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How Remote Workers Will Probably Look Like in 25 Years

New remote worker model Susan will probably have you running back to the office.

The terms 'home office and 'remote working' have been circulating widely in the last few months. Some love working from home, others despise it. 

Regardless of what you think of it though, working from home may have some significant health impacts on your body and your mental state. The job discovery platform, Directly Apply, took it upon themselves to create a model of the future full-time remote worker if they were to continue working from home for 25 years. 

It's not a pretty sight. 

SEE ALSO: WORKPLACE REVOLUTION: WORK FROM HOME ETIQUETTE

Susan, the remote worker

Meet Susan, Apply Directly's remote worker model. She may be a little scary with her bloodshot eyes, bad posture, thinning hair, overly pale skin, and overweight body, but she's what awaits us all if we don't take proper care of ourselves. 

How Remote Workers Will Probably Look Like in 25 Years
Susan has bloodshot eyes, dark circles beneath them, more wrinkles, paler skin, thinning hair, etc. Source: Apply Directly

Why does she look so somber, you might ask? 

Well, her eyes are strained from long screen hours, her skin is pasty and pale from lack of sunshine, her hair is thinner as she has a lack of vitamin D from sun exposure, her posture is horrendous from hours of sitting curbed at her desk due to a badly set up work station, and she's overweight as she's not moving very much.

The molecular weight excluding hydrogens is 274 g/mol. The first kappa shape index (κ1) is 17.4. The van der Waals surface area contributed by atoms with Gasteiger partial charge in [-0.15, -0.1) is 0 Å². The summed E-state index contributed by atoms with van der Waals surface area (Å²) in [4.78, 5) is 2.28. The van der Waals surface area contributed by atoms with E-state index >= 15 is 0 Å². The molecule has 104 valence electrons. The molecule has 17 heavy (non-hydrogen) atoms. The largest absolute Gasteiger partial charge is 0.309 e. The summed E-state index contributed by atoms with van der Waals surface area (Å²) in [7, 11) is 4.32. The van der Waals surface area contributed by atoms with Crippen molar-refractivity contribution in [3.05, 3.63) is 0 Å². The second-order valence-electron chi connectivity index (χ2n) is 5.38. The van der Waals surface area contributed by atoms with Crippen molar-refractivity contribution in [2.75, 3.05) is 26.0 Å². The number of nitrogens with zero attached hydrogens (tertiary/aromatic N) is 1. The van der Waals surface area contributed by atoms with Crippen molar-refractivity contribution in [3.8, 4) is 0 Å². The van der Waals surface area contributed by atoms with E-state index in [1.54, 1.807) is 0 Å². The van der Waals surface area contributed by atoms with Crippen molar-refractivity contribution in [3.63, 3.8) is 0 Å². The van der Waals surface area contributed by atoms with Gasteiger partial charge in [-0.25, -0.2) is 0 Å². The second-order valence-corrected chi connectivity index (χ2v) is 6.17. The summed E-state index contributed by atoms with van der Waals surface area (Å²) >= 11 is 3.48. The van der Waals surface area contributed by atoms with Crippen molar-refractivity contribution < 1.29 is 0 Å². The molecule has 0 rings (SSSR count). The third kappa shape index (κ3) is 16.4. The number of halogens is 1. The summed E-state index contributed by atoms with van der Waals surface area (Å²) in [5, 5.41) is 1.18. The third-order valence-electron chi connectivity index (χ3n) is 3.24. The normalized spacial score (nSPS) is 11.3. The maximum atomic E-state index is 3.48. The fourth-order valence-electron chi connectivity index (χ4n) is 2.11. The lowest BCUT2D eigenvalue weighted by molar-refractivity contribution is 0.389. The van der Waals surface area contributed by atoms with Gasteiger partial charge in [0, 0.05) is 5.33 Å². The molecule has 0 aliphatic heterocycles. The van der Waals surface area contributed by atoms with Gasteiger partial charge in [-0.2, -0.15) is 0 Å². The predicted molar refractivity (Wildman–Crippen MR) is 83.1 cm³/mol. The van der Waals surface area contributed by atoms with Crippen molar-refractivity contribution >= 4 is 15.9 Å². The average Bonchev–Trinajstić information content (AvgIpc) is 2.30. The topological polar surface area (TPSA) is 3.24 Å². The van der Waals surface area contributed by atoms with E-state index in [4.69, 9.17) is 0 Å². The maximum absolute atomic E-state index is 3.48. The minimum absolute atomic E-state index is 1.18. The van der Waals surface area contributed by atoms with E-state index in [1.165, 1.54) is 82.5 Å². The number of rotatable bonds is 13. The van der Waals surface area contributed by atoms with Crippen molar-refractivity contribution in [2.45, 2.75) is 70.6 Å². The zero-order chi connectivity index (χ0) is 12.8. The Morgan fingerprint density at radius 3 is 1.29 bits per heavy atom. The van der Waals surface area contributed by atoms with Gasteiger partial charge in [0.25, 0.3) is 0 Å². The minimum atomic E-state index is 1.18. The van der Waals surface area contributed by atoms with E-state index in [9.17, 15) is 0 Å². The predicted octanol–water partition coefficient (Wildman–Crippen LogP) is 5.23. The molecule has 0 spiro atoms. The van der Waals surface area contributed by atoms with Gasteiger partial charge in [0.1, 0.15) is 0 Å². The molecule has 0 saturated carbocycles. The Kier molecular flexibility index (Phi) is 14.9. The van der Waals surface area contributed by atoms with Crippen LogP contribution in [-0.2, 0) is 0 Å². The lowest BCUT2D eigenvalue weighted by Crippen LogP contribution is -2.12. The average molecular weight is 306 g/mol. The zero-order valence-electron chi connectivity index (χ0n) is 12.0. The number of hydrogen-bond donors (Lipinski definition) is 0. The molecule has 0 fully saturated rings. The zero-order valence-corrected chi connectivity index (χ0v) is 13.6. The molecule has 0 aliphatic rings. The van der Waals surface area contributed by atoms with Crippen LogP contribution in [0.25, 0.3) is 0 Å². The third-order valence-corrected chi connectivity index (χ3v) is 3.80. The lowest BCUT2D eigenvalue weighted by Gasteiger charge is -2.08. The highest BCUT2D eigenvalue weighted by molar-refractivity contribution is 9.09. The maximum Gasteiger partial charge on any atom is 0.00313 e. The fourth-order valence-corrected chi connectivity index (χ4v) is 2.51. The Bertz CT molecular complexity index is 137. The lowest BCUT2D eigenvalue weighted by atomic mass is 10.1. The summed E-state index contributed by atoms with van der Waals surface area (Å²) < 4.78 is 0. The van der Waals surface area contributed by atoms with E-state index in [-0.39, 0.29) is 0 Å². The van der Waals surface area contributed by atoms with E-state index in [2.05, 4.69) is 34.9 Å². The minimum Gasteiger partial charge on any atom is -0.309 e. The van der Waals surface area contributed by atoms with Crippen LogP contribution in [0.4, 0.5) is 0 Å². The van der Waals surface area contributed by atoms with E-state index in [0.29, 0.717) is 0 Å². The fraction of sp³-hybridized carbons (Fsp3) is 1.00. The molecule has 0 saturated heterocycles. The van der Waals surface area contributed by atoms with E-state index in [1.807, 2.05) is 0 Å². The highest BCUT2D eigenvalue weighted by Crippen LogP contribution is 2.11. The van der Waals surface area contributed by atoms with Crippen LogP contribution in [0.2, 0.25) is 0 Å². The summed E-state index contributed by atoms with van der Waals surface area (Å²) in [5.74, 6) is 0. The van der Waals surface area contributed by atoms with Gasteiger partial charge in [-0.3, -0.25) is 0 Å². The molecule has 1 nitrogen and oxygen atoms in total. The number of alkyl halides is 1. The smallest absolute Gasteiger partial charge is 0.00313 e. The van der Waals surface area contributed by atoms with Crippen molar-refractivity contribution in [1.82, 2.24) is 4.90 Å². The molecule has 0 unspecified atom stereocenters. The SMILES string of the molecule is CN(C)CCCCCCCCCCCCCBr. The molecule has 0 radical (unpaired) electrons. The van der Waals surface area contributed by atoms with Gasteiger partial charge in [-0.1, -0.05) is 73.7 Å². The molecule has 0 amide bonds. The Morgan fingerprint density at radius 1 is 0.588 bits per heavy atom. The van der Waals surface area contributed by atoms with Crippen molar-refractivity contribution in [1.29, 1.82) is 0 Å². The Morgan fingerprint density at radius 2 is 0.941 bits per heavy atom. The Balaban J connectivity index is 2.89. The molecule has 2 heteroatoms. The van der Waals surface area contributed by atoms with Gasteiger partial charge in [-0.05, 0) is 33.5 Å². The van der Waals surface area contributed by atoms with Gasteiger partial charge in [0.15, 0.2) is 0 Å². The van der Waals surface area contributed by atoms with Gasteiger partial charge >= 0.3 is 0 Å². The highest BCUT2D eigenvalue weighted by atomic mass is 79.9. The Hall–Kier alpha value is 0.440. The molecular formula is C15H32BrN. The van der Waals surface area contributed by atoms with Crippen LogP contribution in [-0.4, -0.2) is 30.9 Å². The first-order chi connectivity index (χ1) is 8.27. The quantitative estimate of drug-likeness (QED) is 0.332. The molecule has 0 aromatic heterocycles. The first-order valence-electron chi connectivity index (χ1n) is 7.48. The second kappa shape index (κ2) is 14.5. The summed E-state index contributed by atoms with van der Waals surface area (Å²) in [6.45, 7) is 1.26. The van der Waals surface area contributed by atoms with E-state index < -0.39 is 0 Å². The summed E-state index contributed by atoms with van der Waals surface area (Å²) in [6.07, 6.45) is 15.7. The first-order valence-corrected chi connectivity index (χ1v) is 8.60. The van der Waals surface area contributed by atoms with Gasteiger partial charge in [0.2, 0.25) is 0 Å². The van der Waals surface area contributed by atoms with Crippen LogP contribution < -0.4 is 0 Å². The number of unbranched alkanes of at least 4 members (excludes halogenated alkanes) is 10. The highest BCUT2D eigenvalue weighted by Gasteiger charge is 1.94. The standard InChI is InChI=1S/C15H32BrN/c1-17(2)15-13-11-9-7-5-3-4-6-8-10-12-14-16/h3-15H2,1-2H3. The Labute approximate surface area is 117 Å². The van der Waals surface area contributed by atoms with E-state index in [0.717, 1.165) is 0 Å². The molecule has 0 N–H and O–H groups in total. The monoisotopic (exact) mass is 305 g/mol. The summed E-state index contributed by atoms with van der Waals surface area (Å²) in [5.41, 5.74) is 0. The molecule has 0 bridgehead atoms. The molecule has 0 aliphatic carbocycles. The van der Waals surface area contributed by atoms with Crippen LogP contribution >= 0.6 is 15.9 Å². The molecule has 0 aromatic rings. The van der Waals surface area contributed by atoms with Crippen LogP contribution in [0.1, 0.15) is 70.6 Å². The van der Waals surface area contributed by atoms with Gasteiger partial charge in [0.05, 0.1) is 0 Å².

The list goes on: her stress levels are high from lack of human interaction, she has "tech neck" from straining her neck looking down at a screen or phone, her fingers are in pain from typing too much, etc...

What's different from working hours on end in a regular office though? For starters, there's usually some type of commute which requires your body to move a bit more and be exposed to the outdoor elements, you interact with colleagues (however good or bad that may be) which typically calms stress levels, more breaks are taken in an office compared with home working, and you can switch off properly when you get home after a long day in the office — instead of the current bed to desk to sofa scenario, many people are undergoing. 

Long story short, it's not a pretty picture. 

Directly Apply spoke with counselors and psychologists to come up with Susan, but also to offer advice on how to minimize such changes happening so that you can continue to work from home in a healthier way

They recommend the following tips: 

  1. Routine: Think about how you want to manage your time and stick to it
  2. Nurture social connections: Consciously build opportunities to connect with colleagues and friends, even if virtually
  3. Exercise: Make sure to get some fresh air and movement every day to avoid 'tech neck' and becoming overweight
  4. Work-life balance: Try to delineate your home work space from your 'living' space, and set reminders on your phones to take proper breaks
  5. Utilize your free time wisely: You don't waste time commuting anymore, so utilize that time to meet up with friends and family, take walks, read books, do some fitness routine
  6. More collaboration: Set up virtual team meetings that encourage collaboration 

This isn't the first time a company creates a visual representation of what humans may end up looking like if we continue working as we currently do. Emma was as worrying as Susan. And then there was Graham, who was a model of what the perfect human to survive our roads would look like, he's another one to make you run for the hills.

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